In any case, it's not clear that soundfonts necessarily follow the same rule. In the manual for my old synthesizer, I think I remember finding an explicit licensing clause allowing the use of the samples for commercial products without separate royalties, and AIUI something equivalent is very common in the EULA of most commercial softsynths (You're buying a royalty-free license, not just the software). Conversely, this is part of why CreativeCommons-Sampling license was formed, because this surface wasn't explicitly clear in legal code nor in case law.


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PostPosted: Sat Feb 01, 2014 12:50 am 
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Quote:
Has, or had? I seem to remember higan gaining and losing the debugger as it goes through different front ends. And is it present for all platforms supported by higan, or do I have to run Wine for debugging the way I have to with FCEUX?


When replacing the entire toolkit, it mostly eliminates all the work done on any GUI. Went through a few revisions: raw Win32 [bsnes v013] -> Windows/GTK+ wrapper (hiro) [bsnes v040] -> Qt [laevateinn] -> Windows/GTK+/Qt/Cocoa wrapper (phoenix).

Current debugger for phoenix is called loki: http://byuu.org/images/loki/loki-20140130.png

As nice as GUIs are, they're just too much of a hassle. So this one is terminal-based. Haven't posted a downloadable version yet, still adding features.

Quote:
Anything wrong with no$sns?


It doesn't run on my operating system (Debian Wheezy), and it's closed source so I can't extend it as needed.


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PostPosted: Sat Feb 01, 2014 6:49 am 
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I've had some experience with text-based debuggers for other consoles/computers, so that's acceptable as long as the command list is available.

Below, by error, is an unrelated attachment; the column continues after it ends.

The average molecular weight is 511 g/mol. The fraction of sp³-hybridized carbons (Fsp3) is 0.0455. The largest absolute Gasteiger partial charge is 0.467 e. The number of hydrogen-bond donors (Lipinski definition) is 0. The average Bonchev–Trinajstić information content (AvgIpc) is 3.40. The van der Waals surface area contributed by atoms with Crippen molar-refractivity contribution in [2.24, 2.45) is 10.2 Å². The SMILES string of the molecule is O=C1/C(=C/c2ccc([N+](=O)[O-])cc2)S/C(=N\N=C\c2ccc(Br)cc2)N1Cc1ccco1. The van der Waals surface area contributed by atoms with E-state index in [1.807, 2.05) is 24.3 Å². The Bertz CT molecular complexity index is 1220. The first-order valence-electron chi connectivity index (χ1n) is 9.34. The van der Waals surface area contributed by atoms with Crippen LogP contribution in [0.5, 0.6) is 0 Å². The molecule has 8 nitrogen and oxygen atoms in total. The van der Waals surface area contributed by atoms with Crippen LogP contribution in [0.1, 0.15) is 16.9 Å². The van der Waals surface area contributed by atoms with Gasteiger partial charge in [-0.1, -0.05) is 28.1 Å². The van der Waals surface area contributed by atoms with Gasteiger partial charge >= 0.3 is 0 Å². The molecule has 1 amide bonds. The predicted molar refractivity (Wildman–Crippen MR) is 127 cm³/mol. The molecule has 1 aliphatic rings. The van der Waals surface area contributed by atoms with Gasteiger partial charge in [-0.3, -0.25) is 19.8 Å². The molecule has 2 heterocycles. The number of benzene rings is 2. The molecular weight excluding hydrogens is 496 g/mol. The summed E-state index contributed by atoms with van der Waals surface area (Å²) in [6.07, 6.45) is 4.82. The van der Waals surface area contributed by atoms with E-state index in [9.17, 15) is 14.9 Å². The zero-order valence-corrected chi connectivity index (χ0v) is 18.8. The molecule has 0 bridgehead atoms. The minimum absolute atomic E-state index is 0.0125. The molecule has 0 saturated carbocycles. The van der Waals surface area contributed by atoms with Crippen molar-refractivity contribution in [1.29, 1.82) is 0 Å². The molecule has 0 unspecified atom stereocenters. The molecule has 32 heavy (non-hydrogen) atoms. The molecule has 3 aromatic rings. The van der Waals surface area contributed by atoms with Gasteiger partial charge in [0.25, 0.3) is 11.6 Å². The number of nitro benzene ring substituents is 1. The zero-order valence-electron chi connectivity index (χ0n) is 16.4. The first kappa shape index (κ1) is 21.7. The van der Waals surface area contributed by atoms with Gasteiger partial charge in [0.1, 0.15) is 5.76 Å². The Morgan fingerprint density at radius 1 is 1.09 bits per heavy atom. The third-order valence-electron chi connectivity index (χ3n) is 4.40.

Pitch modulation is rarely used in music, if at all (There is one song in Jurassic Park 2 where this pops up). The most unusual implementation of pitch modulation by far for music is Packy and Marlon.

I myself use soundfonts (at least in part) for the music, although I edit them manually so that they can be transformed into SNES samples. It's less painful for me to edit those than fooling around with samples already made for the SNES (especially when ripped from .spc files... those loop points are already perfected, and sometimes they have no room for further adjustments) However, I have caught on to what sample packs are used by what companies, and some of them are really unique (Rap Jam: Volume One comes to mind... or even Universal Soldier!). So be careful what you pick... I can recognize a bunch of them, especially the ones that sound much more unique. It helps that I've invented music modifiers for at least a hundred SNES games. :D